I like the Gonzman's point about deterrence, but I wouldn't rely solely on it in cases where there are potentially murderous externalities. Let it be known that phone records will be checked and criminal charges will be filed if the driver was on a cell phone at the time of an accident. Let insurance companies write policies that do not cover the life, limb, and property of the person at fault. Such measures might deter a lot of yakkety-yak. But that's no reason not to haul drivers over when they insist on hands-on yakking while driving.

So, I would go for a combination of deterrence and preventive enforcement. But -- again -- I would apply preventive enforcement only where a police officer sees behavior that potentially risks the lives of other persons, as in the cases of drunk driving and having a hands-on cell-phone conversation.

We may be hearing more from the Gonzman. Stay tuned.

UPDATE 2 (6:20 pm):

I am not buying in to the nanny-state mentality that bans smoking in privately owned establishments, such as bars and clubs, for the ostensible purpose of preventing death and disease. The main excuse for such bans (the main reason is anti-smoking prudery) is that smoking endangers the health of non-smokers as well as smokers. Pardon me, but the last time I looked there were places other than bars where one could drink or hold down a job. No one is forcing non-smokers to socialize and work at places where smoking is allowed.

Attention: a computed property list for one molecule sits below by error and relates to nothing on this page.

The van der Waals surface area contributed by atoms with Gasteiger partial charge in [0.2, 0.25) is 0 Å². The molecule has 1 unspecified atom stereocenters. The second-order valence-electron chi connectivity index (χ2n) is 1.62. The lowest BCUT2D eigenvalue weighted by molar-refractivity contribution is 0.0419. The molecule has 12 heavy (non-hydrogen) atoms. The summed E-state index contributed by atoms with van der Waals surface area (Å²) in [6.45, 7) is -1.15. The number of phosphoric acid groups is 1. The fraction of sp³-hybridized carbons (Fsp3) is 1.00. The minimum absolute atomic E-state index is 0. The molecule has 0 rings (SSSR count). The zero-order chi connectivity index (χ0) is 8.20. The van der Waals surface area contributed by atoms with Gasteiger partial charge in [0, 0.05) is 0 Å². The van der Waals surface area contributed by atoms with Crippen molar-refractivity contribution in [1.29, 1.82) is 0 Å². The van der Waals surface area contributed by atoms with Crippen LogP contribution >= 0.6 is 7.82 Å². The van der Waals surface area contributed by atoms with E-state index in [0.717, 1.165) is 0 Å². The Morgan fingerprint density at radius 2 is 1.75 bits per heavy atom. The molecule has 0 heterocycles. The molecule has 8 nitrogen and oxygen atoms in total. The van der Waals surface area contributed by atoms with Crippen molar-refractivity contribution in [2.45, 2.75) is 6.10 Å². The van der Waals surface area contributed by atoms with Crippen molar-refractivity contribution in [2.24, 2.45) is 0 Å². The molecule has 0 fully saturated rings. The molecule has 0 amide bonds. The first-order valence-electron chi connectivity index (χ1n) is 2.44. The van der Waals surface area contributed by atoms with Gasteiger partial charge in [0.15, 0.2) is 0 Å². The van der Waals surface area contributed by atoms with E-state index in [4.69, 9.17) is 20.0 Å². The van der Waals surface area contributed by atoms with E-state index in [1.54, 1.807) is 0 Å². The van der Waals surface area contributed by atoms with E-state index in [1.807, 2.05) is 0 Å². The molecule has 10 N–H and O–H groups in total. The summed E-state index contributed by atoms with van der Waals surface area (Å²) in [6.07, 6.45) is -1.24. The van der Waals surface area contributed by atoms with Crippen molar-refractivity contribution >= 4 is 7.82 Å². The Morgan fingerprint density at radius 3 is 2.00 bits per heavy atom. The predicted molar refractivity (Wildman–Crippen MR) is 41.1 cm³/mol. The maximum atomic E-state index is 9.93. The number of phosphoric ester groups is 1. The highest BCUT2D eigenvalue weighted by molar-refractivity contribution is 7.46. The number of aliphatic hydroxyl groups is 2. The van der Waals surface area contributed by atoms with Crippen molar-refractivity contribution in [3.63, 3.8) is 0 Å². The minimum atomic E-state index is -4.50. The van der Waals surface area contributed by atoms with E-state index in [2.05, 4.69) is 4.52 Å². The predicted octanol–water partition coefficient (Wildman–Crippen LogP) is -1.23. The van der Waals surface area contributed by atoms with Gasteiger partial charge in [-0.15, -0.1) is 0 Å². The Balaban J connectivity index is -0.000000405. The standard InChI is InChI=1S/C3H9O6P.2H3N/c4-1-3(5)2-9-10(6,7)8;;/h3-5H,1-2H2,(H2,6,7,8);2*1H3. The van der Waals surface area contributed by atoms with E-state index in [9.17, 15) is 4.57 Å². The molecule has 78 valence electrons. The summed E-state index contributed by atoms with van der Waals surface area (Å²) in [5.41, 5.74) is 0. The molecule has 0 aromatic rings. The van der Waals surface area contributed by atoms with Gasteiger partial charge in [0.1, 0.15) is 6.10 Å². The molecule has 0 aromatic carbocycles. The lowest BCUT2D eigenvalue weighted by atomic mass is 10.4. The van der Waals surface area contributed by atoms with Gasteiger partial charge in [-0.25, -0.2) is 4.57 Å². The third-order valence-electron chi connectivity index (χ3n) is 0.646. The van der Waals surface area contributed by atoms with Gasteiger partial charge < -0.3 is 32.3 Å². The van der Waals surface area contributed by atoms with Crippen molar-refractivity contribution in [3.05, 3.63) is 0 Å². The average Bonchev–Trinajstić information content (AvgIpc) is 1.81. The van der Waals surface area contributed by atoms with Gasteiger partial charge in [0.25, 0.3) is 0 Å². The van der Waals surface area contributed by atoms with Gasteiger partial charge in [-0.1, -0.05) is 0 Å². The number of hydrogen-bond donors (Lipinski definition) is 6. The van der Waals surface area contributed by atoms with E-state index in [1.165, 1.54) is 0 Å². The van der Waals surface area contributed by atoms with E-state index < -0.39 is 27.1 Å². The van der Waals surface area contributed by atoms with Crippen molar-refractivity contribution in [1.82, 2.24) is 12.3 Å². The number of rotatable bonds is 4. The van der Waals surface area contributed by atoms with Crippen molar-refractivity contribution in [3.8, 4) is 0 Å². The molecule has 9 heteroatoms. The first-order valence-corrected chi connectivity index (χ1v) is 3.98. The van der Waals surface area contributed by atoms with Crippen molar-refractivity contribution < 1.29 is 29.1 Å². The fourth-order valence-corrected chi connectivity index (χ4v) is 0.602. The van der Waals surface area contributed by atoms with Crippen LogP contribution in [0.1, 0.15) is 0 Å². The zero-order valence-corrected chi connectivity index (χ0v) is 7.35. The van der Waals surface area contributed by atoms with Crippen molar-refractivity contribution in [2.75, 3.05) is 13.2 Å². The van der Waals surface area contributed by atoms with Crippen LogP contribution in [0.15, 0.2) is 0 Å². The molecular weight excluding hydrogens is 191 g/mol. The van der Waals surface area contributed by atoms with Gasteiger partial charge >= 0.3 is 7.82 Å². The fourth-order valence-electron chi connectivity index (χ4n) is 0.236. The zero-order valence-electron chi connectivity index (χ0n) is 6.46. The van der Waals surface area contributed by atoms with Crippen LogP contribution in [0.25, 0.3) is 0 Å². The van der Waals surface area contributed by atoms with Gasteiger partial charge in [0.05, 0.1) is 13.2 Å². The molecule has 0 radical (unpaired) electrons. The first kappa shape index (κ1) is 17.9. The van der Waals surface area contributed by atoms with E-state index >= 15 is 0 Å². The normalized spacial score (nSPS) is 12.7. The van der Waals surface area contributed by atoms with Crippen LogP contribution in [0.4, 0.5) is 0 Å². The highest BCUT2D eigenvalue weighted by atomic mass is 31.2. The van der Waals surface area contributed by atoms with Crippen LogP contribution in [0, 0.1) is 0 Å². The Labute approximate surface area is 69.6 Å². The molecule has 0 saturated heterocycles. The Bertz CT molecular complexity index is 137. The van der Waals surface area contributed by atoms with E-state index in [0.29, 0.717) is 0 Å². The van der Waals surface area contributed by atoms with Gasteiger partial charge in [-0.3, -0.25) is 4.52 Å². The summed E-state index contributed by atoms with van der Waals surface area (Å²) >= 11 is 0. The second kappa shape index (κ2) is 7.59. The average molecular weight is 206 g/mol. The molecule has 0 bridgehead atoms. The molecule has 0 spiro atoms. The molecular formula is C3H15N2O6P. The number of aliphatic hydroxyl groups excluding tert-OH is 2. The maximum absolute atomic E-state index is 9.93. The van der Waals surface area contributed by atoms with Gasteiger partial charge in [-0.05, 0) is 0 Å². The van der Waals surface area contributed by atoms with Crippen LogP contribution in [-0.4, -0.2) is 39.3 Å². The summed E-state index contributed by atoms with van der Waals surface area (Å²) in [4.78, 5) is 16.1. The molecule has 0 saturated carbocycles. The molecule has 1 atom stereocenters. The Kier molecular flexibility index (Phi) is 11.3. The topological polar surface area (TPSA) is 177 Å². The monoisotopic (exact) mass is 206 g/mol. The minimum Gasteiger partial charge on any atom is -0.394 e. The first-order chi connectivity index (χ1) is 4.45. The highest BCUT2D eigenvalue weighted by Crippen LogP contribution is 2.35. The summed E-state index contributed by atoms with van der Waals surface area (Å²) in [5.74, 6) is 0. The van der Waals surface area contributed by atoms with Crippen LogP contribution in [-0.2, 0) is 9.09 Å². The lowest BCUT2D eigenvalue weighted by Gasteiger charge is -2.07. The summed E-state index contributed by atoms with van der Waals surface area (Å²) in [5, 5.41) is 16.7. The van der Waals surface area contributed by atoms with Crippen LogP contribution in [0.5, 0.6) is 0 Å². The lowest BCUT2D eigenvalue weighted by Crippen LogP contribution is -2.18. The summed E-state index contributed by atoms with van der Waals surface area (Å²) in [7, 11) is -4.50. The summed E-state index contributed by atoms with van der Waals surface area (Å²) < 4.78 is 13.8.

But for the vast majority of drivers there is no alternative to the use of public streets and highways. Relatively few persons can afford private jets and helicopters for commuting and shopping. And as far as I know there are no private, drunk-drivers-and-cell-phones-banned highways. Yes, there might be a market for those drunk-drivers-and-cell-phones-banned highways, but that's not the reality of here-and-now.

So, I can avoid the (remote) risk of death by second-hand smoke by avoiding places where people smoke. But I cannot avoid the (less-than-remote) risk of death at the hands of a drunk or cell-phone yakker. Therefore, I say, arrest the drunks, cell-phone users, nail-polishers, newspaper-readers, and others of their ilk on sight; slap them with heavy fines; add jail terms for repeat offenders; and penalize them even more harshly if they take life, cause injury, or inflict property damage.